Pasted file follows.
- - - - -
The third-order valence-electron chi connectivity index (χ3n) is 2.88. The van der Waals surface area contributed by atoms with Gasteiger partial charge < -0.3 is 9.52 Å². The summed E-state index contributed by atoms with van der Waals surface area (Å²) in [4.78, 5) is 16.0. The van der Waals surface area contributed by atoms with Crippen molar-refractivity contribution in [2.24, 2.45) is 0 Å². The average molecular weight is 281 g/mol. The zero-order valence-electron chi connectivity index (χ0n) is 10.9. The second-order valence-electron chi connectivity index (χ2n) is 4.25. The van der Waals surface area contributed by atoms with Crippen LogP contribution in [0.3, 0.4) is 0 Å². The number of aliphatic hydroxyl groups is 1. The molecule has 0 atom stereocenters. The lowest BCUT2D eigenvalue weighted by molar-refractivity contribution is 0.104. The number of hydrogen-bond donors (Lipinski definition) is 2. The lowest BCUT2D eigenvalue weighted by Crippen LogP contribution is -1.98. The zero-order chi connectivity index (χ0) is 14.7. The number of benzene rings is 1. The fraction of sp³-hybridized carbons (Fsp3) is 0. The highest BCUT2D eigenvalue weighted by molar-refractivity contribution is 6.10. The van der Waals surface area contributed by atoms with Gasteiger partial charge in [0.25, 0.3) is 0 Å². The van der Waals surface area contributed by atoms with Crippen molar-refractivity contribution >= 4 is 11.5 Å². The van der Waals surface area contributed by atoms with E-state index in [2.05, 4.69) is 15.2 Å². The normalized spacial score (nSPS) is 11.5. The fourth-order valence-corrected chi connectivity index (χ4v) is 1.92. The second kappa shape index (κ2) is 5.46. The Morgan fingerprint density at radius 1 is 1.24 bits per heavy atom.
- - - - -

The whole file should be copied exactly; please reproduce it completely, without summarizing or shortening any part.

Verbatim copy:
The third-order valence-electron chi connectivity index (χ3n) is 2.88. The van der Waals surface area contributed by atoms with Gasteiger partial charge < -0.3 is 9.52 Å². The summed E-state index contributed by atoms with van der Waals surface area (Å²) in [4.78, 5) is 16.0. The van der Waals surface area contributed by atoms with Crippen molar-refractivity contribution in [2.24, 2.45) is 0 Å². The average molecular weight is 281 g/mol. The zero-order valence-electron chi connectivity index (χ0n) is 10.9. The second-order valence-electron chi connectivity index (χ2n) is 4.25. The van der Waals surface area contributed by atoms with Crippen LogP contribution in [0.3, 0.4) is 0 Å². The number of aliphatic hydroxyl groups is 1. The molecule has 0 atom stereocenters. The lowest BCUT2D eigenvalue weighted by molar-refractivity contribution is 0.104. The number of hydrogen-bond donors (Lipinski definition) is 2. The lowest BCUT2D eigenvalue weighted by Crippen LogP contribution is -1.98. The zero-order chi connectivity index (χ0) is 14.7. The number of benzene rings is 1. The fraction of sp³-hybridized carbons (Fsp3) is 0. The highest BCUT2D eigenvalue weighted by molar-refractivity contribution is 6.10. The van der Waals surface area contributed by atoms with Gasteiger partial charge in [0.25, 0.3) is 0 Å². The van der Waals surface area contributed by atoms with Crippen molar-refractivity contribution >= 4 is 11.5 Å². The van der Waals surface area contributed by atoms with E-state index in [2.05, 4.69) is 15.2 Å². The normalized spacial score (nSPS) is 11.5. The fourth-order valence-corrected chi connectivity index (χ4v) is 1.92. The second kappa shape index (κ2) is 5.46. The Morgan fingerprint density at radius 1 is 1.24 bits per heavy atom.